Hillary Clinton broadens Qaeda fight in Yemen trip
Hillary is the first chief US diplomat to visit Yemen in more than 20 years.
Sana`a: US Secretary of State Hillary Clinton landed in Yemen on Tuesday on a surprise visit aimed at helping President Ali Abdullah Saleh tackle problems that allow al Qaeda to threaten his country and the West.
The first chief US diplomat to visit Yemen in more than 20 years, she said the trip was aimed at going beyond military cooperation to broach a "comprehensive strategy" to resolve Yemen`s myriad problems.
"We are partnering with Yemen and other countries in the Gulf and beyond against the threat of terrorism, in particular al Qaeda in the Arabian Peninsula," Clinton said on her arrival.
"Yemen recognises the threat AQAP poses to it and it has become increasingly committed to a broad-based counter-terrorism strategy," she said.
"At the same time, we are committed to a balanced approach towards Yemen which includes social, economic and political assistance," she added.
The US embassy in Sanaa said Clinton was in Yemen for a half-day visit "bearing the message of a `long-term partnership.`"
Clinton, who is on a five-day tour of the Arabian peninsula, met Saleh for talks and lunch under heavy security at the presidential palace.
"We face a common threat by the terrorists in al Qaeda," Clinton told reporters. "We are focused not just on short-term threats but on long-term challenges."
The Yemeni embassy in Washington released a statement saying: "Yemen is keen on continuing bilateral discussions to address development and security challenges."
Speaking later at a town-hall meeting, Clinton said she was in Yemen to show the United States shared its commitment in the fight against al Qaeda and other extremists who posed a threat in the country and beyond.
But she stressed it was a joint vision for a unified, stable, democratic and prosperous Yemen where civil society had the room to operate and al Qaeda did not.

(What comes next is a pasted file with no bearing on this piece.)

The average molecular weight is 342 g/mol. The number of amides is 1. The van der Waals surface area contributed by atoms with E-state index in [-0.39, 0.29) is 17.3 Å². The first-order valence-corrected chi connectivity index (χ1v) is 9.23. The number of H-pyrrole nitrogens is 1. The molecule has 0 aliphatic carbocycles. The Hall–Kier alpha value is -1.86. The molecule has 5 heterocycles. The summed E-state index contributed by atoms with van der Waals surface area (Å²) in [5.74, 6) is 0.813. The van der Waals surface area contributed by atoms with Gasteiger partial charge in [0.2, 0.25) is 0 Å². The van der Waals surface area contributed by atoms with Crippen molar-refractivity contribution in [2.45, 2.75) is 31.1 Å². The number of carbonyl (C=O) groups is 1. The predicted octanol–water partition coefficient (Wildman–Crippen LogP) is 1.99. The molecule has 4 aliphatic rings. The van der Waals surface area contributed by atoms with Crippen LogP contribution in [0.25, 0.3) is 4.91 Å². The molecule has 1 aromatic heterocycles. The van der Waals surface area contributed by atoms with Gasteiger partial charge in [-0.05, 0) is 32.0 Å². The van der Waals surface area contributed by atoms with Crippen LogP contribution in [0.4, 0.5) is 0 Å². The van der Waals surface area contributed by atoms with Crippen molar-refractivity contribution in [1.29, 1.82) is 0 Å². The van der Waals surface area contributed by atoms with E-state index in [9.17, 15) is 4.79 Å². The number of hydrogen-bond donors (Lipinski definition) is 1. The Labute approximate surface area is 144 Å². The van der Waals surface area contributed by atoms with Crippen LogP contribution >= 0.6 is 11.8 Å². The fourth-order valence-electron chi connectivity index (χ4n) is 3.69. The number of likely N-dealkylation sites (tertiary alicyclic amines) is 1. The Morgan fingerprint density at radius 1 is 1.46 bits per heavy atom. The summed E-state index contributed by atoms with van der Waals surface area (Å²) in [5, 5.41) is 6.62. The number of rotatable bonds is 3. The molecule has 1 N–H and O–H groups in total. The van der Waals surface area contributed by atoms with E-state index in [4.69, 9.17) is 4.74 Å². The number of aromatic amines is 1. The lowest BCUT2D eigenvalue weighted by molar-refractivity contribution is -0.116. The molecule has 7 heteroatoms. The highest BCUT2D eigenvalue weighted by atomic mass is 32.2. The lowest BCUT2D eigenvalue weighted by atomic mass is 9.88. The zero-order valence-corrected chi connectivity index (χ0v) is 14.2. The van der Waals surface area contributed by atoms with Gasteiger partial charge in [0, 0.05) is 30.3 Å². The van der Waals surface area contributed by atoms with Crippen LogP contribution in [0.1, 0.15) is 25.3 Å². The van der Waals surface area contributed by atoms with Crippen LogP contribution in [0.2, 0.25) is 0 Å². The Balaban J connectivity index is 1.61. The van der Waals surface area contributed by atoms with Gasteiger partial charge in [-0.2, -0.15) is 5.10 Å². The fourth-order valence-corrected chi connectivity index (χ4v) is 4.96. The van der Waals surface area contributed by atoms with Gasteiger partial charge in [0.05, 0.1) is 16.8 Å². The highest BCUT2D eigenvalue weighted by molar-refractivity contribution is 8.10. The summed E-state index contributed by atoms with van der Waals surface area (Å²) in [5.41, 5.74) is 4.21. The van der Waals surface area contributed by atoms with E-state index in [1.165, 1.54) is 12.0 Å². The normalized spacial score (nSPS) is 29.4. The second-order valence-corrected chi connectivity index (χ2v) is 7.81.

"Empowering the Yemeni people to solve your own problems is the most effective tool a society has," she said. "Holding back civil society is the holding back the whole society."
Saleh`s government is fighting not just AQAP, but also rebels in the north, secessionists in the south, an acute water shortage, vanishing oil revenues and a deep economic crisis.
US-based analysts fear Yemen`s problems are so serious the country risks becoming a failed state like Somalia and allowing al Qaeda to take a firm grip on both sides of the world`s oil shipping lanes in the Gulf of Aden.
"We have rebalanced our aid package so it is not so disproportionately consisting of the counter-terrorism funding but also includes these other priorities," Clinton told reporters.
In 2010, the United States provided Yemen with $130 million (100.4 billion euros) for development and $170 million for military aid, according to a US official.
Washington has sharply boosted development assistance as well as military aid in past months.
It says it is running programmes aimed at increasing jobs, helping farmers, building schools and improving health care for Yemenis who lack adequate services in remote regions.
Clinton said the next international Friends of Yemen meeting will gather in a month or two in Saudi Arabia to discuss setting up a trust fund to help Yemen tackle its problems.
Interest in Yemen has grown since a botched bid on Christmas Day 2009 to blow up a US airliner over Detroit by a Nigerian passenger allegedly trained by the Yemeni-based AQAP.
The group has also taken credit for a foiled air cargo bomb plot in October, in which printer toner cartridges that had been rigged as bombs were shipped from Sanaa and, according to investigators, set to explode over the United States.
One of the leaders of the group is Anwar al-Awlaqi, a US-Yemeni citizen believed at large in the vast and lawless tribal areas. He is now viewed by Washington as a threat on a par with al Qaeda leader Osama bin Laden.
Clinton will likely use efforts at damage control after leaked US diplomatic cables alleged Saleh admitted lying to his own people by pretending US military strikes against al Qaeda are carried out by Yemeni forces.